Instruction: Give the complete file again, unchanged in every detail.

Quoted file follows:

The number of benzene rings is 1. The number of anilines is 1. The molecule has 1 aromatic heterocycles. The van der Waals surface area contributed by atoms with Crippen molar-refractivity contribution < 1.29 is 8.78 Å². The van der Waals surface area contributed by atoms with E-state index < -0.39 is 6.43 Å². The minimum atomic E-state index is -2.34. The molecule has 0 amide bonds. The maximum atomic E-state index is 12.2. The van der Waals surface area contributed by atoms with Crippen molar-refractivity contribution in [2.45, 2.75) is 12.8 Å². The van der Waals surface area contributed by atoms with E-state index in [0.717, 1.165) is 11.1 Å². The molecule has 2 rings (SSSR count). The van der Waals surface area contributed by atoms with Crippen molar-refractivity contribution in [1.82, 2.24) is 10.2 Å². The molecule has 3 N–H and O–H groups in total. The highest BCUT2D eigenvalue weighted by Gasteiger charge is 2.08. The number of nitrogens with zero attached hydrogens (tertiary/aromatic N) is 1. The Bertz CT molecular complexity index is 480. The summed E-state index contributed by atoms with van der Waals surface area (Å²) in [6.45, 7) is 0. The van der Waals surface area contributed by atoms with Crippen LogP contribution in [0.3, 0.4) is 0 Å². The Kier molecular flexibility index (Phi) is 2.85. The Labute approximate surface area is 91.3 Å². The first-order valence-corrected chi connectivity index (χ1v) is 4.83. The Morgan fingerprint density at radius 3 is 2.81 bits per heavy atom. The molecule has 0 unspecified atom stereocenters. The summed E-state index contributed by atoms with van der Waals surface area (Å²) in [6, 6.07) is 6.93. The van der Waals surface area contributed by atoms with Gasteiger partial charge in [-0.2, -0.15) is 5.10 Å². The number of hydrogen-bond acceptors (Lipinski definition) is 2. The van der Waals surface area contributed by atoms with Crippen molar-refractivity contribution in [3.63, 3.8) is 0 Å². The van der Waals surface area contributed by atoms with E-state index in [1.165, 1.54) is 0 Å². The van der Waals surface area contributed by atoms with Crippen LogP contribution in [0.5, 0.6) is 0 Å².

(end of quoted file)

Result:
The number of benzene rings is 1. The number of anilines is 1. The molecule has 1 aromatic heterocycles. The van der Waals surface area contributed by atoms with Crippen molar-refractivity contribution < 1.29 is 8.78 Å². The van der Waals surface area contributed by atoms with E-state index < -0.39 is 6.43 Å². The minimum atomic E-state index is -2.34. The molecule has 0 amide bonds. The maximum atomic E-state index is 12.2. The van der Waals surface area contributed by atoms with Crippen molar-refractivity contribution in [2.45, 2.75) is 12.8 Å². The van der Waals surface area contributed by atoms with E-state index in [0.717, 1.165) is 11.1 Å². The molecule has 2 rings (SSSR count). The van der Waals surface area contributed by atoms with Crippen molar-refractivity contribution in [1.82, 2.24) is 10.2 Å². The molecule has 3 N–H and O–H groups in total. The highest BCUT2D eigenvalue weighted by Gasteiger charge is 2.08. The number of nitrogens with zero attached hydrogens (tertiary/aromatic N) is 1. The Bertz CT molecular complexity index is 480. The summed E-state index contributed by atoms with van der Waals surface area (Å²) in [6.45, 7) is 0. The van der Waals surface area contributed by atoms with Crippen LogP contribution in [0.3, 0.4) is 0 Å². The Kier molecular flexibility index (Phi) is 2.85. The Labute approximate surface area is 91.3 Å². The first-order valence-corrected chi connectivity index (χ1v) is 4.83. The Morgan fingerprint density at radius 3 is 2.81 bits per heavy atom. The molecule has 0 unspecified atom stereocenters. The summed E-state index contributed by atoms with van der Waals surface area (Å²) in [6, 6.07) is 6.93. The van der Waals surface area contributed by atoms with Gasteiger partial charge in [-0.2, -0.15) is 5.10 Å². The number of hydrogen-bond acceptors (Lipinski definition) is 2. The van der Waals surface area contributed by atoms with Crippen molar-refractivity contribution in [3.63, 3.8) is 0 Å². The van der Waals surface area contributed by atoms with E-state index in [1.165, 1.54) is 0 Å². The van der Waals surface area contributed by atoms with Crippen LogP contribution in [0.5, 0.6) is 0 Å².